Writing in the early 1990s, Stephen Weil doubted that museum work would be lauded as a profession due to its diversity: the diversity of disciplines among museums and the diversity of the knowledge and skills required within any particular museum. Weil also argued that museums’ associations in the US have completely failed in relation to the academic training that is offered for entry into the field. This problem involved the ‘enormous and unsupervised proliferation in recent years of so-called “museum studies” programs’ and ‘the question of whether these programs are truly the best preparation for working in a museum’.  Weil suggested that the thousands of dollars spent on ‘museum studies’ might better be spent on discipline-based programs. Ultimately, he believed, it would be a ‘terrible mistake’ to control the entry of new practitioners to the field by ‘licensing or certification procedures’.  There is a ‘remarkable variety of backgrounds … [and] an equally remarkable variety of paths … called upon to perform a still equally remarkable variety of tasks’.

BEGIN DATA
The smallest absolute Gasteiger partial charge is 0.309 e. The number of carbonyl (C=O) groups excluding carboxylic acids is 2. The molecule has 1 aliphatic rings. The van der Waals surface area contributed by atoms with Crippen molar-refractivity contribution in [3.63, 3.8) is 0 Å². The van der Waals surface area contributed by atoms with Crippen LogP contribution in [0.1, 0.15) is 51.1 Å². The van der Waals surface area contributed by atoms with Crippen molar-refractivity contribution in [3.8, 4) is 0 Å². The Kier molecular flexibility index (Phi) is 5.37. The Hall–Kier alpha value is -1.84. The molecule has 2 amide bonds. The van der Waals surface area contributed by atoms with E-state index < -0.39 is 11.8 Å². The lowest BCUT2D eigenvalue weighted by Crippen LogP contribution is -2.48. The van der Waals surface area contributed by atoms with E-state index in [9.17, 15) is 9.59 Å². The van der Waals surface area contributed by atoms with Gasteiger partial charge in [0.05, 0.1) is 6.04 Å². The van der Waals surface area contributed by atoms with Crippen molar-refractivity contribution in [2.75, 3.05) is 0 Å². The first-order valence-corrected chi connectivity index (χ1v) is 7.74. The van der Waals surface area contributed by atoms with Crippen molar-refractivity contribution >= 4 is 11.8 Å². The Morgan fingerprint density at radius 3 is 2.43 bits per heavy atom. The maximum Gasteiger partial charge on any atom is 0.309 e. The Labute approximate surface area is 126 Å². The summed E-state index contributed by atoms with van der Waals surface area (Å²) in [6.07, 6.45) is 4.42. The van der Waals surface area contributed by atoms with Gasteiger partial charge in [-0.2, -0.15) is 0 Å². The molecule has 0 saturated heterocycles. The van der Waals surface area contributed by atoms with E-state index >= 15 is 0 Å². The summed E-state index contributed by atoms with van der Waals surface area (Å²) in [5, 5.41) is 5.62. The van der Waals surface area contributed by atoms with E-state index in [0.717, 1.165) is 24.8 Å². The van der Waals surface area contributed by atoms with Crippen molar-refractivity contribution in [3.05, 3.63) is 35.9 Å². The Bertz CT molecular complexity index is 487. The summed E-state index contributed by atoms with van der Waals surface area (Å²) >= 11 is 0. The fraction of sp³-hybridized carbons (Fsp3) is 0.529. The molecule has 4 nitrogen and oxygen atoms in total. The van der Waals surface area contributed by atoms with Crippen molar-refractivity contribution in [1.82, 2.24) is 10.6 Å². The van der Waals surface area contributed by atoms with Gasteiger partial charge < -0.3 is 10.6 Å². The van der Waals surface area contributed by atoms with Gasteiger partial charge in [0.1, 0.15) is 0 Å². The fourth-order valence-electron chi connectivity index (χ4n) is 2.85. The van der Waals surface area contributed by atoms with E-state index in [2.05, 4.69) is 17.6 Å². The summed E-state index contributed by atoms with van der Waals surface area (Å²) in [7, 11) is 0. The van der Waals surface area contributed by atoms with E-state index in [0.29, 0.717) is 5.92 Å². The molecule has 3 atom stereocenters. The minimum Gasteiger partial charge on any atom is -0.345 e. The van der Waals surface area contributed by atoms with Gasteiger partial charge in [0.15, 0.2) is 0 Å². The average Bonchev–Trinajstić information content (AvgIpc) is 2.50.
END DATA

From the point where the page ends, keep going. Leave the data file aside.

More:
Weil’s acknowledgement of the diversity of the sector and its contribution to the museum is in keeping with developments in the late twentieth century. The new museums, restructured museums, social media, the changing roles of curators, and so on, raise numerous issues about the relationships between museum professionals, educational institutions and the state. Suzanne Macleod writes about tensions between governments or boards and the forces of curators and academics, between scholarship and visitor-centred public programming. She defines museum studies as ‘an area of enquiry made meaningful through the participation and active involvement of individuals and communities in training and education, research and practice’.  She discusses the problem of the ‘theory vs. practice dichotomy’, and the difficulties of providing university-based training of relevance within the museum sector.  Macleod proposes a three-dimensional conceptual model for thinking about museums studies – made up of the different dimensions of museum practice, museum studies training and education and museum studies research – where universities, museums, practitioners and scholars form a ‘community of practice’.